On January 16, I join Momentum’s Unity Mission. I start this journey by myself and strangers become family. The Israelis traveling with us are so strong. It’s a gift to learn with and from them. I meet Adi. She talks to us about her brother Chen Avigdori, whose wife and daughter Sharon and Noam were kidnapped. She shares her agony from the time they were in captivity and her family’s heartache that family member Tal Shoham is still held hostage. Adi and Tsafra don’t know each other. They are on different sides of the same family. I hear about Adi’s courageous presence at rallies and all of her advocacy efforts. I bear witness to her pain.
For six days, our group shows up for the people of Israel. We harvest four tons of kohlrabi for evacuees who are living in hotels. We pack bags of necessities for soldiers and include handwritten letters from Jewish Day School children and Friendship Circle adults from the Lehigh Valley. We prepare hot meals that go straight to the army bases. We comfort parents of lone soldiers and hug moms with husbands and children in the Israel Defense Forces. We listen to Jacqui Vital tell the tragic story of the murder of her daughter Adi, a mother of two young boys. We bear witness to the pain.
We share meals, conversations, and a bonfire with IDF units. We dance and sing together. We feel the ruach of the young soldiers. Their resolve to keep fighting for their country is strong. We say, “I am here. I see you. Tell me your story.”
We see unimaginable horror. On October 7, terrorists stormed Kibbutz Kfar Aza. They went house to house for hours, murdering more than 60 people and abducting 19 others. We walk through the burned and bullet-ravaged neighborhood of young people. I see the homes of kidnapped 26-year-old twins Gali and Ziv Berman. I break down emotionally. Their older brother Liran Berman talked with our Lehigh Valley community about what wonderful uncles Gali and Ziv are to his little kids and how they did everything together. I bear witness to the pain.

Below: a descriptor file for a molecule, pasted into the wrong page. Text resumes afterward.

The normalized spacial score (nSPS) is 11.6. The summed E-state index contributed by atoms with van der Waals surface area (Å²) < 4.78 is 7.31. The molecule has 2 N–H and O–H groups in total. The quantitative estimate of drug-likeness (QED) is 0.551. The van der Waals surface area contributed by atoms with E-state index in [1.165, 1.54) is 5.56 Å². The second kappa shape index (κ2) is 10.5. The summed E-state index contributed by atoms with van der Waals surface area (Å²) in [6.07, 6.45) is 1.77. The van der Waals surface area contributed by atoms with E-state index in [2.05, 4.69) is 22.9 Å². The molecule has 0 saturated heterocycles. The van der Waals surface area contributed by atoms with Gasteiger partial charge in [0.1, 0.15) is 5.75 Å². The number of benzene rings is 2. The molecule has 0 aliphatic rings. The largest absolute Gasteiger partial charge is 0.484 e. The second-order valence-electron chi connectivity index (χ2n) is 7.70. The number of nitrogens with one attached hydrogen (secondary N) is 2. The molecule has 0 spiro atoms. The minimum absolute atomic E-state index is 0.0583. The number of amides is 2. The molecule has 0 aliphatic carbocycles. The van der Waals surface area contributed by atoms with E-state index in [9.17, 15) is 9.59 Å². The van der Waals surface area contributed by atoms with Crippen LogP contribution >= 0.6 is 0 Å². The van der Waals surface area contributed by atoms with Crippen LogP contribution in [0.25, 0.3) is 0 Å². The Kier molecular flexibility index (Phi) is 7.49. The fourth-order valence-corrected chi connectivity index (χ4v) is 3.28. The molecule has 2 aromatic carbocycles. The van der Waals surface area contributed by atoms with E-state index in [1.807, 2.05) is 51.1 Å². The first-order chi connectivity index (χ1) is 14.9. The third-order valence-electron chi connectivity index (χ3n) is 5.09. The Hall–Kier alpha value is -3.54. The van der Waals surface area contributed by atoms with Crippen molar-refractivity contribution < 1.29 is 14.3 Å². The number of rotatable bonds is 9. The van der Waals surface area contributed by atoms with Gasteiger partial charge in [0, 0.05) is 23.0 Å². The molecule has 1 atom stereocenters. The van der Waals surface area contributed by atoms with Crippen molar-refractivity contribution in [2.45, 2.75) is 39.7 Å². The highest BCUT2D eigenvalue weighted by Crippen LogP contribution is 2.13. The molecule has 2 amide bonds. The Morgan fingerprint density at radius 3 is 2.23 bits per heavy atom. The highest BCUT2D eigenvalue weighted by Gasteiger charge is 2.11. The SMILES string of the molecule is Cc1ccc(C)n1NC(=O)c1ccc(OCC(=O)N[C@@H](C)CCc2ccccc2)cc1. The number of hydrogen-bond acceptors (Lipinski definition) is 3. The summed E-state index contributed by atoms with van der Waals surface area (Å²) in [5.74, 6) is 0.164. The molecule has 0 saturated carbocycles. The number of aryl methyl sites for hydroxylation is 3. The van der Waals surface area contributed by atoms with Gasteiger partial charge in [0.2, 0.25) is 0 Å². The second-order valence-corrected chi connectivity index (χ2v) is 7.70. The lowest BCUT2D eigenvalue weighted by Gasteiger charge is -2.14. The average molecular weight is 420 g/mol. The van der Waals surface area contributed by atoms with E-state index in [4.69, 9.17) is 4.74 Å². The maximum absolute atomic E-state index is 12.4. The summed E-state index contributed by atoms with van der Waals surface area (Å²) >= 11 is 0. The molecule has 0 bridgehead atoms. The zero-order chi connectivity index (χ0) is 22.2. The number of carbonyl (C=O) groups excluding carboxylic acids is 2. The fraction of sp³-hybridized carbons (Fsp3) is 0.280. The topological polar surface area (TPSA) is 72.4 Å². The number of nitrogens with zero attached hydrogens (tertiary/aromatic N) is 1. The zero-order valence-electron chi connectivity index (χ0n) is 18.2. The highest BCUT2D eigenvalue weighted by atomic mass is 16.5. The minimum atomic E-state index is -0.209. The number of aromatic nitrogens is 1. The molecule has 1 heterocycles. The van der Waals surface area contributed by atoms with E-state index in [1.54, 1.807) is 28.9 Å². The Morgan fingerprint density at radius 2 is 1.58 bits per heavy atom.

At the sight of the Nova music festival, we walk through the makeshift memorial to the nearly 400 young beautiful souls who were killed, raped, and kidnapped at the best time of their life. I begin to panic. I can’t find the poster for 21-year-old hostage Omer Shem Tov, who was stolen from the festival. Omer, like my kids and me, has celiac disease. He has a special place in our hearts. We worry about him. Is his stomach hurting? A chair is reserved for Omer at my kitchen table at home. We lit Chanukah candles for him. I mention his name every day to U.S. Representative Susan Wild’s staffers when I call to urge her to fight for his release. I finally find Omer’s picture and I crumble. I bear witness to the pain.
We go to Hostage Square and the headquarters of the Hostages and Missing Families Forum. We see art exhibits there. In a tent set up for Nova festival families, I try to comfort the uncle of hostage Elkana Bohbot. I walk through a fabricated tunnel and feel the walls closing in. Families of hostages come to talk with our group. I sit in the front row of the auditorium. Shelly Shem Tov, Omer’s mom, walks on stage to tell the story of Omer. My heart breaks into a million pieces. I bear witness to Shelly’s pain.
As I write this reflection, I have been home for two days. Reentry is hard. I’m trying to make sense of the moments of intense grief and sadness contrasted with the glimmers of hope and joy. I remind myself that it is possible to hold both. Our humanity invites us to witness both the joy and the pain together, for ourselves and for others. The Israel I love is both broken and whole. I bear witness.
The intergenerational resilience of the Israeli and Jewish people is stronger than our intergenerational trauma. I am a witness. I now have a job to do. I will share. I will take action. I will not stop until the hostages are home. Am Yisrael chai.